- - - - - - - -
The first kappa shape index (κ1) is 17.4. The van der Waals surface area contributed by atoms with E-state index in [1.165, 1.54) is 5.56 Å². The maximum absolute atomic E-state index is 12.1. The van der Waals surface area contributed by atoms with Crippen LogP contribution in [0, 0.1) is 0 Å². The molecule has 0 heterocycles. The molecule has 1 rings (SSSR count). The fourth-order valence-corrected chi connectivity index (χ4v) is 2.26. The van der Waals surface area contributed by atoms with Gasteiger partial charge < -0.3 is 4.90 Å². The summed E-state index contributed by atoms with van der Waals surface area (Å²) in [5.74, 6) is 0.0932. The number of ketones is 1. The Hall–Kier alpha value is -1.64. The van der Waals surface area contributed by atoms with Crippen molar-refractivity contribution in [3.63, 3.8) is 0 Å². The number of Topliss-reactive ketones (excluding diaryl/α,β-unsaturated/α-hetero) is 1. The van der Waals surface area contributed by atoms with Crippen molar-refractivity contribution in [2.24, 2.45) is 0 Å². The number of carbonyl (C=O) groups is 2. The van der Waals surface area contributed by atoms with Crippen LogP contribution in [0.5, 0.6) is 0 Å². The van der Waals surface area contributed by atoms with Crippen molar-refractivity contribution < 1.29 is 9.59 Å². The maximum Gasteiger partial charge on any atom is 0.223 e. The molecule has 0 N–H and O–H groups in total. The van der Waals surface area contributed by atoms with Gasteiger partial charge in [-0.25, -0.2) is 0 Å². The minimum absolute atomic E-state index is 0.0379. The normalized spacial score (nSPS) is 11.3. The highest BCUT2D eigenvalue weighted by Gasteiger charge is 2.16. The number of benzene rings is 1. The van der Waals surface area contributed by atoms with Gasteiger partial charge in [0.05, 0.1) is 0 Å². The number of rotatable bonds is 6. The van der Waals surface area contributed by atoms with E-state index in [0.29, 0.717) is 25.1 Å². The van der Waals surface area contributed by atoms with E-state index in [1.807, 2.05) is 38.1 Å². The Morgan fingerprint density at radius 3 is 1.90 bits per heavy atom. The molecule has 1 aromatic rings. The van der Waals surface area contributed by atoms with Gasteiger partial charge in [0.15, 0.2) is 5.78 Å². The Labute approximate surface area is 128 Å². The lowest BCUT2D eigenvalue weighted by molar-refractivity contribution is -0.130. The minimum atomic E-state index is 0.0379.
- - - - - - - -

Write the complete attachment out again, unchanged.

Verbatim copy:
The first kappa shape index (κ1) is 17.4. The van der Waals surface area contributed by atoms with E-state index in [1.165, 1.54) is 5.56 Å². The maximum absolute atomic E-state index is 12.1. The van der Waals surface area contributed by atoms with Crippen LogP contribution in [0, 0.1) is 0 Å². The molecule has 0 heterocycles. The molecule has 1 rings (SSSR count). The fourth-order valence-corrected chi connectivity index (χ4v) is 2.26. The van der Waals surface area contributed by atoms with Gasteiger partial charge < -0.3 is 4.90 Å². The summed E-state index contributed by atoms with van der Waals surface area (Å²) in [5.74, 6) is 0.0932. The number of ketones is 1. The Hall–Kier alpha value is -1.64. The van der Waals surface area contributed by atoms with Crippen molar-refractivity contribution in [3.63, 3.8) is 0 Å². The number of Topliss-reactive ketones (excluding diaryl/α,β-unsaturated/α-hetero) is 1. The van der Waals surface area contributed by atoms with Crippen molar-refractivity contribution in [2.24, 2.45) is 0 Å². The number of carbonyl (C=O) groups is 2. The van der Waals surface area contributed by atoms with Crippen LogP contribution in [0.5, 0.6) is 0 Å². The van der Waals surface area contributed by atoms with Crippen molar-refractivity contribution < 1.29 is 9.59 Å². The maximum Gasteiger partial charge on any atom is 0.223 e. The molecule has 0 N–H and O–H groups in total. The van der Waals surface area contributed by atoms with Gasteiger partial charge in [-0.25, -0.2) is 0 Å². The minimum absolute atomic E-state index is 0.0379. The normalized spacial score (nSPS) is 11.3. The highest BCUT2D eigenvalue weighted by Gasteiger charge is 2.16. The number of benzene rings is 1. The van der Waals surface area contributed by atoms with Gasteiger partial charge in [0.05, 0.1) is 0 Å². The number of rotatable bonds is 6. The van der Waals surface area contributed by atoms with E-state index in [0.29, 0.717) is 25.1 Å². The van der Waals surface area contributed by atoms with E-state index in [1.807, 2.05) is 38.1 Å². The Morgan fingerprint density at radius 3 is 1.90 bits per heavy atom. The molecule has 1 aromatic rings. The van der Waals surface area contributed by atoms with Gasteiger partial charge in [0.15, 0.2) is 5.78 Å². The Labute approximate surface area is 128 Å². The lowest BCUT2D eigenvalue weighted by molar-refractivity contribution is -0.130. The minimum atomic E-state index is 0.0379.